When it comes to founding and running a successful company, most entrepreneurs believe that hard work is king. After all, shouldn’t the boss be the first in and the last out of the office? Don’t successful CEOs make their hard-earned millions through blood, sweat, and tears?

Maybe. But maybe we’ve also taken this idea a little too far. While hard work is incredibly important, I personally have seen many friends sacrifice their own happiness and effectiveness by letting themselves work to the point of burn out. 

I believe that learning to operate a successful business goes far beyond the office—after all, what’s the point of negotiating a great deal if you are creatively exhausted and suffering from a lackluster family life?

Since founding the Sharper Image, I have found that the way I balance my office life and home life can have a huge impact on my entrepreneurial success. One of the biggest lifesavers I’ve found is the mini-vacation.

What is a mini-vacation?

Don’t have time for a long, relaxing vacation? I suggest taking some time every once in a while to mimic the best parts of vacation in order to strengthen your business with a “mini-vacation.”

A mini-vacation is any kind of refreshing or relaxing variation of your everyday office routine.

A mini-vacation could look like taking the morning off, working from home in your favorite chair for the day, heading to your favorite coffee shop to alternate between reading and answering emails, or even using a long car ride to make a few calls on the way to a hike. 

Ultimately, a mini-vacation still allows you to be tuned in to some degree, but allows you to break from the norm. I believe this sort of compromise vacation can have tremendous benefits for both your professional and your creative life.

Mini-vacations help leave room for creativity.

When I go on vacation, I find that I often solve problems I could never solve in the office. I’ve spoken to other friends, and they’ve agreed: vacations are some of the best thinking times for entrepreneurs. You will see your business better when you’re a little bit further away from it. I’ve also received some really good ideas from other people while on vacation.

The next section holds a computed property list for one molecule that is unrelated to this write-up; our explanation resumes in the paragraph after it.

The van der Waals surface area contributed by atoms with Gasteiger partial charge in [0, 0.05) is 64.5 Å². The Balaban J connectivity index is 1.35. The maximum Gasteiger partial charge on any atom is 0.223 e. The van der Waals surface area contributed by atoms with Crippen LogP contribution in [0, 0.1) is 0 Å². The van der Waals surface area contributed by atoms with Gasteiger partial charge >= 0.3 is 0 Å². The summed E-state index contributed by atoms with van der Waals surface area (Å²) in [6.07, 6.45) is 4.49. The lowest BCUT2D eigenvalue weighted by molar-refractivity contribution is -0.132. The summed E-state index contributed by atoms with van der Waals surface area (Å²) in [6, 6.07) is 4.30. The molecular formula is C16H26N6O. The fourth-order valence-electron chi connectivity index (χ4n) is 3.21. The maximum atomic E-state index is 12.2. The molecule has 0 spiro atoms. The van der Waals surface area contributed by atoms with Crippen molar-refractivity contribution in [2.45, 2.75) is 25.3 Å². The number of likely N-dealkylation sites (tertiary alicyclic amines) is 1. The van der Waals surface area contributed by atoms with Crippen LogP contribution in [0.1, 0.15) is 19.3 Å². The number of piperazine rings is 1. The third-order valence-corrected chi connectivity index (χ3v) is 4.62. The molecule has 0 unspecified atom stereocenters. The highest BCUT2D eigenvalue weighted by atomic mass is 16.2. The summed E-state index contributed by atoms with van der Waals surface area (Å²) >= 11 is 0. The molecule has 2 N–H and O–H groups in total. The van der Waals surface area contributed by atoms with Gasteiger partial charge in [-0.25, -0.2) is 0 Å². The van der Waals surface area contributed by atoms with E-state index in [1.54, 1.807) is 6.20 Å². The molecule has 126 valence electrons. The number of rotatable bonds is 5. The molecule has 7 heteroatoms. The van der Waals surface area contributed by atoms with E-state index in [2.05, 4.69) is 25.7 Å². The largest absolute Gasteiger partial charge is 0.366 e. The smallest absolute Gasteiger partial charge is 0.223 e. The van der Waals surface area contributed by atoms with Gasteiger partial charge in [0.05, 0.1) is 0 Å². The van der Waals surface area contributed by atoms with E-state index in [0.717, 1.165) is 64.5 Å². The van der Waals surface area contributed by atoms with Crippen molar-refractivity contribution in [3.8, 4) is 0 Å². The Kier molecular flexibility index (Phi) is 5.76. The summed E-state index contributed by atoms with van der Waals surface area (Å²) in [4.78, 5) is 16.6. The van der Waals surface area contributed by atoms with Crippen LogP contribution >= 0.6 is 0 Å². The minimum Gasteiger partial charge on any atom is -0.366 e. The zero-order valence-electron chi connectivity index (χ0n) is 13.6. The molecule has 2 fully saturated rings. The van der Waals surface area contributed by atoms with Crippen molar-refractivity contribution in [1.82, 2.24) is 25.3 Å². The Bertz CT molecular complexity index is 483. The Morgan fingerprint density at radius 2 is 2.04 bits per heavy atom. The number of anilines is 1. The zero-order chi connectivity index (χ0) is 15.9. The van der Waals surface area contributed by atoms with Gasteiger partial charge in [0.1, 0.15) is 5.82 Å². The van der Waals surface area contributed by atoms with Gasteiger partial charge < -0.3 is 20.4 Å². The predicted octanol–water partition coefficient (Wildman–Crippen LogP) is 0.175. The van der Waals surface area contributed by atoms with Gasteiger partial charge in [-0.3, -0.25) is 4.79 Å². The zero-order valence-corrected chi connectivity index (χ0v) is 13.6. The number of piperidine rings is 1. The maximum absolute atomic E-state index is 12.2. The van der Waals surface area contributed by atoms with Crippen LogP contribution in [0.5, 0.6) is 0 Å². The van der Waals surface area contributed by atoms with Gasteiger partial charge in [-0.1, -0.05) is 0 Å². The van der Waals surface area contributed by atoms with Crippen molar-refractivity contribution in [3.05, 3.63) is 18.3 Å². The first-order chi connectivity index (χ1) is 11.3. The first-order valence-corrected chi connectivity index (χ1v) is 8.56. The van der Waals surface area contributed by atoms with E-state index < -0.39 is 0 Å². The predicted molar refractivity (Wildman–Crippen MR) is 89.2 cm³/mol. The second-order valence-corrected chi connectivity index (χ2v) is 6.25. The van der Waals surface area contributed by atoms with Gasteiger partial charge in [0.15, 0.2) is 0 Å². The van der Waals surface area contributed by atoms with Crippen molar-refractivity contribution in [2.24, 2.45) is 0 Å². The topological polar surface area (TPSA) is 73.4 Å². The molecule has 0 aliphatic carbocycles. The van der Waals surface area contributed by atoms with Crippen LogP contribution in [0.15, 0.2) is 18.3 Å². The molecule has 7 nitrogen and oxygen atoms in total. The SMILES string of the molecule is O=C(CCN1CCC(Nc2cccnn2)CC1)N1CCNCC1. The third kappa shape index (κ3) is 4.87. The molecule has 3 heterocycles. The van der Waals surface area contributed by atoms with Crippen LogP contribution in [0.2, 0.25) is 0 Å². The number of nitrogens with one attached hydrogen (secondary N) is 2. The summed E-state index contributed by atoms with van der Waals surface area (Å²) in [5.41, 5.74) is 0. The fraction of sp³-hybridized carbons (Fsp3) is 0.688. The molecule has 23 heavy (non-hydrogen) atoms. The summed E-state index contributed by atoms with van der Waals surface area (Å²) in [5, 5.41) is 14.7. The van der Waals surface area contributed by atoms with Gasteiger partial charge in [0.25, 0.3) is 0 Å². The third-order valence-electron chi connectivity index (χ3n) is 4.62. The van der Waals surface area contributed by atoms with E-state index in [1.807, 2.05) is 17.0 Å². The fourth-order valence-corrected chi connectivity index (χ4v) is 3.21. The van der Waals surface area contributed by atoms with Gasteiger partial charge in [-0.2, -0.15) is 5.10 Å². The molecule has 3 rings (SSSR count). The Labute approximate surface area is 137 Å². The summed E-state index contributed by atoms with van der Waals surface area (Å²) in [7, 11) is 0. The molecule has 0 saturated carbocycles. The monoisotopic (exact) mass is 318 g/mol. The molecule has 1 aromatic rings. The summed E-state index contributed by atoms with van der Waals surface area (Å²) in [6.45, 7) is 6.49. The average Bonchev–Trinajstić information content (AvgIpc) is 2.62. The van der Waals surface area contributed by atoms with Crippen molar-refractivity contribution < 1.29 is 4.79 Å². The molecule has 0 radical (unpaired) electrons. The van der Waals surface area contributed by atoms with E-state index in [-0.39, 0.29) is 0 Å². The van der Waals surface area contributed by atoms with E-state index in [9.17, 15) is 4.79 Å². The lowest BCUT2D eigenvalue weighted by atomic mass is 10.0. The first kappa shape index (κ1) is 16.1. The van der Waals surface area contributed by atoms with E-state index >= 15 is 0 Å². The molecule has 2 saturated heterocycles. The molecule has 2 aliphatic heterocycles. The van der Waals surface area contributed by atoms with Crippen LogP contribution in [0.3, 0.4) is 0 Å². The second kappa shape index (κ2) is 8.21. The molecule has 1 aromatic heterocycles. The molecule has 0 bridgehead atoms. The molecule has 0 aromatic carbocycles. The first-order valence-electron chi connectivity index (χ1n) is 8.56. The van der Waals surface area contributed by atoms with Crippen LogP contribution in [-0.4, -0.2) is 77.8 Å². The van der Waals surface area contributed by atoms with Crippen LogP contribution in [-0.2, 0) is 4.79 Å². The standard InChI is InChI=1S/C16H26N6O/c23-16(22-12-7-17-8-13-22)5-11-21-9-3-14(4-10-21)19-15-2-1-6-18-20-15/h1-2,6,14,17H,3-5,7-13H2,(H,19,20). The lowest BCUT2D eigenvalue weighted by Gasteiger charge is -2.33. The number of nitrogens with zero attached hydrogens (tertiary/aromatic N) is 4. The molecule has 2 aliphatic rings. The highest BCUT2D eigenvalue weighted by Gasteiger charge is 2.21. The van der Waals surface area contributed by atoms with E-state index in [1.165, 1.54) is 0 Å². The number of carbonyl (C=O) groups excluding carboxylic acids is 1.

For example, when The Sharper Image was more of a men’s store, I used to go to a spa resort that attracted a fairly high percentage of female guests. When I asked them what they thought about my stores, I heard consistently that they were unappealing—too technical, too cold, and too gray.

A mini-vacation could be the exact jump-start you need to solve a work problem, approach a situation from a different angle, or even gain a new perspective on a relationship with an employee or co-worker.

Mini-vacations help you avoid burnout.

Mini-vacations can be essential for avoiding burnout if you’re a business owner because you may not be easily able to take real vacations. Burnout won’t help your business grow.

Remember that the growth of your business is like a marathon, not a sprint. You may have to sprint at times, but in general, it’s better to pace yourself so you can stay relaxed. You have probably noticed that when your stress level is even a little too high, it can limit your productivity.

Mini-vacations will help you keep your workload slightly below the stress level and keep you energized. As your business grows, avoid letting your stress grow at the same pace.

Mini-vacations help you prioritize your family.

Many marriages break up over one spouse’s dedication to working—or maybe over-dedication to work. You probably know people who got divorced because one partner was too preoccupied with business. The mini-vacation will help to avoid this, too.

Let’s add family and children to this mix. I am a complete believer in the value of family. I really believe in sitting down with my family for meals, going to my children’s performances and sporting events whenever possible, and doing all the wonderful things that make family life great.

Business is a marathon, not a sprint.

The moral of the story is that we are only here for a limited time, and there are a lot of valuable things to do. Work is one of them, but don’t spend so much time working that you neglect time with your family and yourself because not doing so is actually most people’s regret when they look back on their lives.

Although you may feel like spending more time in the office is the best decision for your business, I’d encourage you to take a step back and try a mini-vacation. This sort of code-switching may actually turn out to be more productive than staying late or showing up early. Sometimes, the paradox of a mini-vacation can actually be lucrative.